Buried Emotions Create Strong Characters

By prying into our character’s buried feelings,
we not only get to know who they are, but why.

In the past, we’ve discussed deepening our characters by providing them with backgrounds.  After all, none of us came to be out of nowhere.  We have experiences that have shaped us and made us who we are today.  Our characters should be no different.  But, when looking for the key to strengthening them even further, why not consider not only their experiences, but the emotions these events would have triggered.

Ask yourself:  did you character deal with these issues?  Do they tend to react strongly with little provocation? 

Maybe it’s not even the person they are currently interacting with that is truly to blame for a character’s reaction.  As human beings, we are who we are because of not only experience, but emotion.

Emotion is energy, just as we project energy as living beings.  In fact, any “matter” is energy and has the potential for great effect--positive and/or negative.

Delve into your character’s psyche to concrete who they truly are.  Maybe they had a hard childhood where they were not allowed to express their emotions.  They may not even be aware of they need to overcome this.  Maybe they just never saw their parents cry, and in turn don’t show emotion themselves.  They bury it and possible “explode” to an unrelated situation, or breakdown in private.  These are all things you need to know to deepen your characters, and assign them believability.  Whether or not everything comes out on the page is up to your discretion as the author, but as the creator of their world, you need to know them intimately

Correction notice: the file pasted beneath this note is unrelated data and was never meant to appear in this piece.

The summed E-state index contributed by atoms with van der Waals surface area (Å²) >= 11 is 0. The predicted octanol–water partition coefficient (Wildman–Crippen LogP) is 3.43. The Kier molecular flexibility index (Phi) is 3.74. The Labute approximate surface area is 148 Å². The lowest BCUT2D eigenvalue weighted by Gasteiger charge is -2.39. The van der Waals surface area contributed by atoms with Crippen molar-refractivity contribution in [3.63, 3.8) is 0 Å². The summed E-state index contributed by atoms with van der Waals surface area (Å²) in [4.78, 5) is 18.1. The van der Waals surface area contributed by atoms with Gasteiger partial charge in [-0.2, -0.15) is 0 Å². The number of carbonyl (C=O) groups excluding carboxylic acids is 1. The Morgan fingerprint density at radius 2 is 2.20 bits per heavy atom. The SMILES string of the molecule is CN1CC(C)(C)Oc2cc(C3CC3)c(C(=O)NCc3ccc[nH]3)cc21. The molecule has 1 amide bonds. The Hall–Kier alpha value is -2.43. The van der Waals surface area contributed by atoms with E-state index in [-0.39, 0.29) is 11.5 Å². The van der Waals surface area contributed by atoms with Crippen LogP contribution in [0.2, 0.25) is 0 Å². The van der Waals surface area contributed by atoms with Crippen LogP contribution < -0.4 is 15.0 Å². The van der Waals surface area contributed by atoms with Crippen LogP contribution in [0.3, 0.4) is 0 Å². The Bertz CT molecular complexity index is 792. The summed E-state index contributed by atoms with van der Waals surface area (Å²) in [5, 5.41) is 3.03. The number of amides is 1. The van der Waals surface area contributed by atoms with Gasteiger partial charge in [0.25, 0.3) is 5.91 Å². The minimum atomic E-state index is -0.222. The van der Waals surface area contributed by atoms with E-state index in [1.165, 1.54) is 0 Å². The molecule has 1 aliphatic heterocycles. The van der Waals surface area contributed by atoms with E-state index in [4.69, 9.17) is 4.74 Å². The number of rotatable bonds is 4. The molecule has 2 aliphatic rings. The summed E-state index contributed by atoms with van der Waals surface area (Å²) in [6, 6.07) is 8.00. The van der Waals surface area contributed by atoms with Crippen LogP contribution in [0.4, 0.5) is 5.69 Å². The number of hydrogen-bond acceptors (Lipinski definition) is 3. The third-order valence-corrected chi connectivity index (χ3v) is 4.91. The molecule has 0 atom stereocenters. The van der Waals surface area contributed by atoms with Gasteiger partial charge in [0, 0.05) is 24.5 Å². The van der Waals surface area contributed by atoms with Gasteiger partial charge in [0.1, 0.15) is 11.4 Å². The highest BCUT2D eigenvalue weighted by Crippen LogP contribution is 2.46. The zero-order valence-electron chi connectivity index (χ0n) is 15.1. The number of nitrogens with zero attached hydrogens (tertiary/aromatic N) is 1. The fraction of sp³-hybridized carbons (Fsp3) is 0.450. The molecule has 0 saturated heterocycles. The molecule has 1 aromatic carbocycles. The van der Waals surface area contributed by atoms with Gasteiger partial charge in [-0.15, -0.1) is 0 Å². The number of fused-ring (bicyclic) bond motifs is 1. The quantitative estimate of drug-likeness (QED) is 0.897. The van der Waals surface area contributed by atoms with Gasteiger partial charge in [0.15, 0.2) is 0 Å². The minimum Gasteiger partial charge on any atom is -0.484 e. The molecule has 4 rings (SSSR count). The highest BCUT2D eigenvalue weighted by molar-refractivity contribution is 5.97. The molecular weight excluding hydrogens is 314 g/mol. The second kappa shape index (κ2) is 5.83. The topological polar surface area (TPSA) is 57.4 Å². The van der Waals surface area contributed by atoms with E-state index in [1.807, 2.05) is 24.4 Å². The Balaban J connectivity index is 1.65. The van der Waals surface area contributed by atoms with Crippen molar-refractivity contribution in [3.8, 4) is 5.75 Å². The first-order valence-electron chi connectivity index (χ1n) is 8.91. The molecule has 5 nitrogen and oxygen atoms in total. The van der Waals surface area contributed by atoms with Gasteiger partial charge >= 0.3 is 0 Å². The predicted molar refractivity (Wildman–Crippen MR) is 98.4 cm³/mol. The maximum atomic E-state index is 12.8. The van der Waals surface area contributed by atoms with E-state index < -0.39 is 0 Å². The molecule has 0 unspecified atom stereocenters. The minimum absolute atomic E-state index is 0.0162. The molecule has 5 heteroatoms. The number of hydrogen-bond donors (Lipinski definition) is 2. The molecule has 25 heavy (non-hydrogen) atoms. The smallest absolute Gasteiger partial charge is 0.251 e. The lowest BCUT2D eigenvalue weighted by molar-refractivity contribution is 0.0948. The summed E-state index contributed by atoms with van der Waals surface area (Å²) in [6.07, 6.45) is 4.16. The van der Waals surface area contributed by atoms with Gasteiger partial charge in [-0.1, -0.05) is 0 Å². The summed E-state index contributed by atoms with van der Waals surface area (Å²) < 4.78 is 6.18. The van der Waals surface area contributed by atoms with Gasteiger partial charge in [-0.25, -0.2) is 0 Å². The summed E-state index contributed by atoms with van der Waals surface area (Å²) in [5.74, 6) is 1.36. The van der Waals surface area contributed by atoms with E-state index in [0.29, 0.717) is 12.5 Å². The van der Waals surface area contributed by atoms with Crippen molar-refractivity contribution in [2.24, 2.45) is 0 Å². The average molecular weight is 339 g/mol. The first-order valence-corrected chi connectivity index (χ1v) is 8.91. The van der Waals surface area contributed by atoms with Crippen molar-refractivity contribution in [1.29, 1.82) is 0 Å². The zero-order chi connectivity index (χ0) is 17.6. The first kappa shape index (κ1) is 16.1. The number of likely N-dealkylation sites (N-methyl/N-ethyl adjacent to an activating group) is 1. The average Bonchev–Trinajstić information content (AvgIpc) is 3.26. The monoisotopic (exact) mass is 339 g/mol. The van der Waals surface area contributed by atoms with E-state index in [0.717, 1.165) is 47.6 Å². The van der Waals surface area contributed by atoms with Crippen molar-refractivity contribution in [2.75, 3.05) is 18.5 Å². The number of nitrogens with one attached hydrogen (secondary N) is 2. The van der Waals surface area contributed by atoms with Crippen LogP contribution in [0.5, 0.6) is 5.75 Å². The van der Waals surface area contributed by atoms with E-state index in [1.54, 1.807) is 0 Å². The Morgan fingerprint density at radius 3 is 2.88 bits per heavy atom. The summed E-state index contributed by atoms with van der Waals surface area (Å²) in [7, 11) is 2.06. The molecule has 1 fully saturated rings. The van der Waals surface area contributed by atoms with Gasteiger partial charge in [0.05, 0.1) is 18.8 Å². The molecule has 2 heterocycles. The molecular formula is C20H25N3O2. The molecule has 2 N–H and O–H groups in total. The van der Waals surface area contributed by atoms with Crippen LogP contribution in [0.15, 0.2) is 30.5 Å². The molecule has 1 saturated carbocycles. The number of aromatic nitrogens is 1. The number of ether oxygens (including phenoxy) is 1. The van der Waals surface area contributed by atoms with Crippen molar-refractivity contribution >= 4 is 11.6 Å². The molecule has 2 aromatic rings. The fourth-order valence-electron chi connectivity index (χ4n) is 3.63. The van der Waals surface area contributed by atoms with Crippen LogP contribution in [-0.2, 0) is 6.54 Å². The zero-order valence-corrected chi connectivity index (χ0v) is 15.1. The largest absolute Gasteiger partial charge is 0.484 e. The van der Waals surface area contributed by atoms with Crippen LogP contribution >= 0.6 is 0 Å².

By knowing your characters emotional make-up, you as the author will be able to convey them even stronger on the page.  They will take on a breath of life through the words, thoughts and actions they expel. 

Here’s a suggestion that you may have heard before:  interview your characters.  But, as a different twist on this, interview them with intimate questions that really tap into their mentality.  Don’t just ask them why they are the profession they are, ask them what emotion led to their choice?  When they decided to become a cop (just as an example), how did they feel?  Was the decision one that met with apprehension inside--ask why?  Did they have a sense of pride--ask why?  Don’t just ‘scrape the surface’, pry beneath it.  By taking our character analysis to this deeper level, you will not only know who your character is, but why there are who they are.


  1. Great post Carolyn :) Very insightful - I think it's just inspired me to do a few interviews with the main characters in my first novel and see what they have to say :P
    Found you through WLC tweet teams by the way. Have a great week!

    1. Thank you, Rod. Glad the post proved insightful, and great to have another friend over from the WLC.

  2. Wonderful, informative blog, Carolyn. I often think I don't get into my character's inner-selves as well as I could... But I'm learning from caring peeps like you. In the beginning, I gave my characters NO warts! How unrealistic is that? :-)

    Love all your blogs and your books. You're special...

    Hugs, Betty Dravis

    1. What a wonderful compliment coming from you Betty! :) Thank you.

  3. Carolyn:

    Great advice. Often when I am writing, I come to a place in the story where a character is faced with a decision. Since I know the character, I know which way he will go without even thinking about it. But, as you point out, the reader needs to know why the character reacts as he does. We have to fill in enough about the character so that his decisions fit his actions.

    1. Another great side point to this...making your reader know your characters. This is really a blog post all in itself. Thank you for commenting, and visiting my blog.


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